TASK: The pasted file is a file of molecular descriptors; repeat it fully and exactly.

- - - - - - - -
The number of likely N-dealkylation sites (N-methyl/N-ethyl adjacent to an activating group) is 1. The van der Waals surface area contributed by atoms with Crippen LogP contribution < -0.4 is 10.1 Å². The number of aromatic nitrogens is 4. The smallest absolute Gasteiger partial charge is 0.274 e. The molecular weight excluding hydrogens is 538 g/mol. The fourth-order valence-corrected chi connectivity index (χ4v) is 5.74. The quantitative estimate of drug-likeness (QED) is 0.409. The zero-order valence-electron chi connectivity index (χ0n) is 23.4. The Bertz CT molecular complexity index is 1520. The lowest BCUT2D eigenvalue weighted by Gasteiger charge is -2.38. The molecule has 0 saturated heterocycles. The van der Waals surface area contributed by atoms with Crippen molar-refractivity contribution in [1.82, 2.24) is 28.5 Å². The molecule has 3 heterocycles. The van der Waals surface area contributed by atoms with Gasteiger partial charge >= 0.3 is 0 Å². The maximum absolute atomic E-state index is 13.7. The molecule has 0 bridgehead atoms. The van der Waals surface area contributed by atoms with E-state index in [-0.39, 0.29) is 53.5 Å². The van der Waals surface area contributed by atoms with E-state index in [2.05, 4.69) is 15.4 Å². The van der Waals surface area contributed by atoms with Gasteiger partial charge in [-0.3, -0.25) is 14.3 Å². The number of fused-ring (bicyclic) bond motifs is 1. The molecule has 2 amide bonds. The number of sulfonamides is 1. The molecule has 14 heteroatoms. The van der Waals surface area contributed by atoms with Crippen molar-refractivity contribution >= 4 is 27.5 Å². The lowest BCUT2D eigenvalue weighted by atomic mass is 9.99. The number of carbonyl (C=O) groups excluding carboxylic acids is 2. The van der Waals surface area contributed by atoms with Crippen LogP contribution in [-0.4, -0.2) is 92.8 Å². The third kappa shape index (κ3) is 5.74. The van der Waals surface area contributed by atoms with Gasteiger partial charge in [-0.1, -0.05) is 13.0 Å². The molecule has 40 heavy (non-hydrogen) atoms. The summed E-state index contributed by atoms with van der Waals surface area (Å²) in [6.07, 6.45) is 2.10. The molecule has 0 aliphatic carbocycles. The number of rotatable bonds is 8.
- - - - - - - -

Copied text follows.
The number of likely N-dealkylation sites (N-methyl/N-ethyl adjacent to an activating group) is 1. The van der Waals surface area contributed by atoms with Crippen LogP contribution < -0.4 is 10.1 Å². The number of aromatic nitrogens is 4. The smallest absolute Gasteiger partial charge is 0.274 e. The molecular weight excluding hydrogens is 538 g/mol. The fourth-order valence-corrected chi connectivity index (χ4v) is 5.74. The quantitative estimate of drug-likeness (QED) is 0.409. The zero-order valence-electron chi connectivity index (χ0n) is 23.4. The Bertz CT molecular complexity index is 1520. The lowest BCUT2D eigenvalue weighted by Gasteiger charge is -2.38. The molecule has 0 saturated heterocycles. The van der Waals surface area contributed by atoms with Crippen molar-refractivity contribution in [1.82, 2.24) is 28.5 Å². The molecule has 3 heterocycles. The van der Waals surface area contributed by atoms with Gasteiger partial charge >= 0.3 is 0 Å². The maximum absolute atomic E-state index is 13.7. The molecule has 0 bridgehead atoms. The van der Waals surface area contributed by atoms with E-state index in [-0.39, 0.29) is 53.5 Å². The van der Waals surface area contributed by atoms with E-state index in [2.05, 4.69) is 15.4 Å². The van der Waals surface area contributed by atoms with Gasteiger partial charge in [-0.3, -0.25) is 14.3 Å². The number of fused-ring (bicyclic) bond motifs is 1. The molecule has 2 amide bonds. The number of sulfonamides is 1. The molecule has 14 heteroatoms. The van der Waals surface area contributed by atoms with Crippen molar-refractivity contribution >= 4 is 27.5 Å². The lowest BCUT2D eigenvalue weighted by atomic mass is 9.99. The number of carbonyl (C=O) groups excluding carboxylic acids is 2. The van der Waals surface area contributed by atoms with Crippen LogP contribution in [-0.4, -0.2) is 92.8 Å². The third kappa shape index (κ3) is 5.74. The van der Waals surface area contributed by atoms with Gasteiger partial charge in [-0.1, -0.05) is 13.0 Å². The molecule has 40 heavy (non-hydrogen) atoms. The summed E-state index contributed by atoms with van der Waals surface area (Å²) in [6.07, 6.45) is 2.10. The molecule has 0 aliphatic carbocycles. The number of rotatable bonds is 8.